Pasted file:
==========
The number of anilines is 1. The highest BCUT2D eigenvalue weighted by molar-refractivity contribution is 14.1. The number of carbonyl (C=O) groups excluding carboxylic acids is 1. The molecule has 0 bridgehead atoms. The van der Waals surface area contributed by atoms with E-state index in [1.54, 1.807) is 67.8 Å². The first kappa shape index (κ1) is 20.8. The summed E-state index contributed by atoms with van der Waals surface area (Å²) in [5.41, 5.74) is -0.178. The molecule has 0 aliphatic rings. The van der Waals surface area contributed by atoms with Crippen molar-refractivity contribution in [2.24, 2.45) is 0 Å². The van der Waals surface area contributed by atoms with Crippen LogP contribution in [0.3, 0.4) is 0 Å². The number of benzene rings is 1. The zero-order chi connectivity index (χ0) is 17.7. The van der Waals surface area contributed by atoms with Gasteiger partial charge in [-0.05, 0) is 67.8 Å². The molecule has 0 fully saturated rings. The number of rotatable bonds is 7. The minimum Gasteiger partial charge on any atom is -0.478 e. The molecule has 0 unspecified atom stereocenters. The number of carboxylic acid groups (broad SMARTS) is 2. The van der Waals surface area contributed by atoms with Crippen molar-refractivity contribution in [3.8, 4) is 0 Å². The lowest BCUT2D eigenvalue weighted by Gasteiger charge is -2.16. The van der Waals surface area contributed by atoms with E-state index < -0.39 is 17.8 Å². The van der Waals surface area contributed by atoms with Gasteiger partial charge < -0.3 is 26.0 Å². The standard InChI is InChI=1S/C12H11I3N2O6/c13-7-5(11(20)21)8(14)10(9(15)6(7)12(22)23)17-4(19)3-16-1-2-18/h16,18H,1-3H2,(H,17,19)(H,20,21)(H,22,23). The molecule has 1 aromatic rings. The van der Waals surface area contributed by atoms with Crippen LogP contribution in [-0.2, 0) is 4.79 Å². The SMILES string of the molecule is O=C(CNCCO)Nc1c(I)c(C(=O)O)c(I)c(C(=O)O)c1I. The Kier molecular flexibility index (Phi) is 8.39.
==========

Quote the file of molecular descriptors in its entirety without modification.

The number of anilines is 1. The highest BCUT2D eigenvalue weighted by molar-refractivity contribution is 14.1. The number of carbonyl (C=O) groups excluding carboxylic acids is 1. The molecule has 0 bridgehead atoms. The van der Waals surface area contributed by atoms with E-state index in [1.54, 1.807) is 67.8 Å². The first kappa shape index (κ1) is 20.8. The summed E-state index contributed by atoms with van der Waals surface area (Å²) in [5.41, 5.74) is -0.178. The molecule has 0 aliphatic rings. The van der Waals surface area contributed by atoms with Crippen molar-refractivity contribution in [2.24, 2.45) is 0 Å². The van der Waals surface area contributed by atoms with Crippen LogP contribution in [0.3, 0.4) is 0 Å². The number of benzene rings is 1. The zero-order chi connectivity index (χ0) is 17.7. The van der Waals surface area contributed by atoms with Gasteiger partial charge in [-0.05, 0) is 67.8 Å². The molecule has 0 fully saturated rings. The number of rotatable bonds is 7. The minimum Gasteiger partial charge on any atom is -0.478 e. The molecule has 0 unspecified atom stereocenters. The number of carboxylic acid groups (broad SMARTS) is 2. The van der Waals surface area contributed by atoms with Crippen molar-refractivity contribution in [3.8, 4) is 0 Å². The lowest BCUT2D eigenvalue weighted by Gasteiger charge is -2.16. The van der Waals surface area contributed by atoms with E-state index < -0.39 is 17.8 Å². The van der Waals surface area contributed by atoms with Gasteiger partial charge < -0.3 is 26.0 Å². The standard InChI is InChI=1S/C12H11I3N2O6/c13-7-5(11(20)21)8(14)10(9(15)6(7)12(22)23)17-4(19)3-16-1-2-18/h16,18H,1-3H2,(H,17,19)(H,20,21)(H,22,23). The molecule has 1 aromatic rings. The van der Waals surface area contributed by atoms with Crippen LogP contribution in [-0.2, 0) is 4.79 Å². The SMILES string of the molecule is O=C(CNCCO)Nc1c(I)c(C(=O)O)c(I)c(C(=O)O)c1I. The Kier molecular flexibility index (Phi) is 8.39.